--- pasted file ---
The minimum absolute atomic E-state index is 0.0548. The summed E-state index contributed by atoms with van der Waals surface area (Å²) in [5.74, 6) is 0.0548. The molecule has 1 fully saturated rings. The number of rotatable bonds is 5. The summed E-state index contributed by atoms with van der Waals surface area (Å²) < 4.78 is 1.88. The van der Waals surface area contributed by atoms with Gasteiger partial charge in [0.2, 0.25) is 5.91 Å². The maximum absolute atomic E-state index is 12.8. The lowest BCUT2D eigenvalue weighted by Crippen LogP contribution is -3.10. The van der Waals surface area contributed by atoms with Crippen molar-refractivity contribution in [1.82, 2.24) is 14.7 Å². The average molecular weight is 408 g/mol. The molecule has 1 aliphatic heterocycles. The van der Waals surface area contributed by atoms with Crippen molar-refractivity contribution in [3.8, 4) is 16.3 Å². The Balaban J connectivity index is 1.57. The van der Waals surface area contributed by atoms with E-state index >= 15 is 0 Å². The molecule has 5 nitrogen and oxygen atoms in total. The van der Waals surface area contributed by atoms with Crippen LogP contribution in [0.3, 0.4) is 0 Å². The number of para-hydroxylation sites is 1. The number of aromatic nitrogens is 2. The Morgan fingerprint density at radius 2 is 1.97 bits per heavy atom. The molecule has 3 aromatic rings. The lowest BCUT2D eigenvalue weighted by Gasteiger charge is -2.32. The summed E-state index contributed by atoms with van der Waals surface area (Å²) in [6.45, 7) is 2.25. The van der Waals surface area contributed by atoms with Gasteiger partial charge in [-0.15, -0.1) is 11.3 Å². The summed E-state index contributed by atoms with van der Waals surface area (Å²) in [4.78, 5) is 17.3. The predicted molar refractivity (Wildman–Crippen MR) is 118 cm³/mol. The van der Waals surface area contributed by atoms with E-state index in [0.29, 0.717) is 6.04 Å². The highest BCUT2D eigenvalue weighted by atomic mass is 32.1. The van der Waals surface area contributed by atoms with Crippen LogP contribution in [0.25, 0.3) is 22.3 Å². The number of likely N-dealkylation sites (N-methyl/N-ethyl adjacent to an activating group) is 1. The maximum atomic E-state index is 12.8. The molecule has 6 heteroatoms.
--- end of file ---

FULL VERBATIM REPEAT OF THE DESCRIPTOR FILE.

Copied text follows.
The minimum absolute atomic E-state index is 0.0548. The summed E-state index contributed by atoms with van der Waals surface area (Å²) in [5.74, 6) is 0.0548. The molecule has 1 fully saturated rings. The number of rotatable bonds is 5. The summed E-state index contributed by atoms with van der Waals surface area (Å²) < 4.78 is 1.88. The van der Waals surface area contributed by atoms with Gasteiger partial charge in [0.2, 0.25) is 5.91 Å². The maximum absolute atomic E-state index is 12.8. The lowest BCUT2D eigenvalue weighted by Crippen LogP contribution is -3.10. The van der Waals surface area contributed by atoms with Crippen molar-refractivity contribution in [1.82, 2.24) is 14.7 Å². The average molecular weight is 408 g/mol. The molecule has 1 aliphatic heterocycles. The van der Waals surface area contributed by atoms with Crippen molar-refractivity contribution in [3.8, 4) is 16.3 Å². The Balaban J connectivity index is 1.57. The van der Waals surface area contributed by atoms with E-state index >= 15 is 0 Å². The molecule has 5 nitrogen and oxygen atoms in total. The van der Waals surface area contributed by atoms with Crippen LogP contribution in [0.3, 0.4) is 0 Å². The number of para-hydroxylation sites is 1. The number of aromatic nitrogens is 2. The Morgan fingerprint density at radius 2 is 1.97 bits per heavy atom. The molecule has 3 aromatic rings. The lowest BCUT2D eigenvalue weighted by Gasteiger charge is -2.32. The summed E-state index contributed by atoms with van der Waals surface area (Å²) in [6.45, 7) is 2.25. The van der Waals surface area contributed by atoms with Gasteiger partial charge in [-0.15, -0.1) is 11.3 Å². The summed E-state index contributed by atoms with van der Waals surface area (Å²) in [4.78, 5) is 17.3. The predicted molar refractivity (Wildman–Crippen MR) is 118 cm³/mol. The van der Waals surface area contributed by atoms with E-state index in [0.29, 0.717) is 6.04 Å². The highest BCUT2D eigenvalue weighted by atomic mass is 32.1. The van der Waals surface area contributed by atoms with Crippen LogP contribution in [0.25, 0.3) is 22.3 Å². The number of likely N-dealkylation sites (N-methyl/N-ethyl adjacent to an activating group) is 1. The maximum atomic E-state index is 12.8. The molecule has 6 heteroatoms.